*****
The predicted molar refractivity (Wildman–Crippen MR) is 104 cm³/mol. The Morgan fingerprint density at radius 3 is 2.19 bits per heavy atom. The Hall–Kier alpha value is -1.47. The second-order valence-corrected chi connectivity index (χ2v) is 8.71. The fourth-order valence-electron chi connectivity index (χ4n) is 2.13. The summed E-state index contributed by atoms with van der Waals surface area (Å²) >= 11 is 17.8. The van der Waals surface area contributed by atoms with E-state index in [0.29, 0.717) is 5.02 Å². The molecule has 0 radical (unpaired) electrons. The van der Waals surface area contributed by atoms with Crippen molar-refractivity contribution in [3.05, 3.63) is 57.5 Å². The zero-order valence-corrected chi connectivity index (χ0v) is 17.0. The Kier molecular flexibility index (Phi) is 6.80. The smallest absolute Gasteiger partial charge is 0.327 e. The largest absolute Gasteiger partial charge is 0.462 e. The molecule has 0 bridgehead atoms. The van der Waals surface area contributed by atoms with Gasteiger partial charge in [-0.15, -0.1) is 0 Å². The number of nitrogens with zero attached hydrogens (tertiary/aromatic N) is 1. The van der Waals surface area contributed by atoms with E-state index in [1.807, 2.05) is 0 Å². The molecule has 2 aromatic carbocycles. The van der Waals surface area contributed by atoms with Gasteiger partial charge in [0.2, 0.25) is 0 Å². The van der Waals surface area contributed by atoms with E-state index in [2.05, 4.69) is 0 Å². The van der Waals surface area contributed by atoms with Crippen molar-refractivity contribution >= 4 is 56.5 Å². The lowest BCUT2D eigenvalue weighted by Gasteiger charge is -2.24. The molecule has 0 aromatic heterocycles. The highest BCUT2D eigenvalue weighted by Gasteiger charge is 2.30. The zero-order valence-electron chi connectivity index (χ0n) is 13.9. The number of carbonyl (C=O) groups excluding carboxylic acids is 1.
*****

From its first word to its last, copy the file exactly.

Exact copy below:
The predicted molar refractivity (Wildman–Crippen MR) is 104 cm³/mol. The Morgan fingerprint density at radius 3 is 2.19 bits per heavy atom. The Hall–Kier alpha value is -1.47. The second-order valence-corrected chi connectivity index (χ2v) is 8.71. The fourth-order valence-electron chi connectivity index (χ4n) is 2.13. The summed E-state index contributed by atoms with van der Waals surface area (Å²) >= 11 is 17.8. The van der Waals surface area contributed by atoms with E-state index in [0.29, 0.717) is 5.02 Å². The molecule has 0 radical (unpaired) electrons. The van der Waals surface area contributed by atoms with Crippen molar-refractivity contribution in [3.05, 3.63) is 57.5 Å². The zero-order valence-corrected chi connectivity index (χ0v) is 17.0. The Kier molecular flexibility index (Phi) is 6.80. The smallest absolute Gasteiger partial charge is 0.327 e. The largest absolute Gasteiger partial charge is 0.462 e. The molecule has 0 bridgehead atoms. The van der Waals surface area contributed by atoms with Gasteiger partial charge in [-0.15, -0.1) is 0 Å². The number of nitrogens with zero attached hydrogens (tertiary/aromatic N) is 1. The van der Waals surface area contributed by atoms with E-state index in [1.807, 2.05) is 0 Å². The molecule has 2 aromatic carbocycles. The van der Waals surface area contributed by atoms with Gasteiger partial charge in [0.2, 0.25) is 0 Å². The van der Waals surface area contributed by atoms with E-state index in [2.05, 4.69) is 0 Å². The van der Waals surface area contributed by atoms with Crippen molar-refractivity contribution >= 4 is 56.5 Å². The lowest BCUT2D eigenvalue weighted by Gasteiger charge is -2.24. The molecule has 0 aromatic heterocycles. The highest BCUT2D eigenvalue weighted by Gasteiger charge is 2.30. The zero-order valence-electron chi connectivity index (χ0n) is 13.9. The number of carbonyl (C=O) groups excluding carboxylic acids is 1.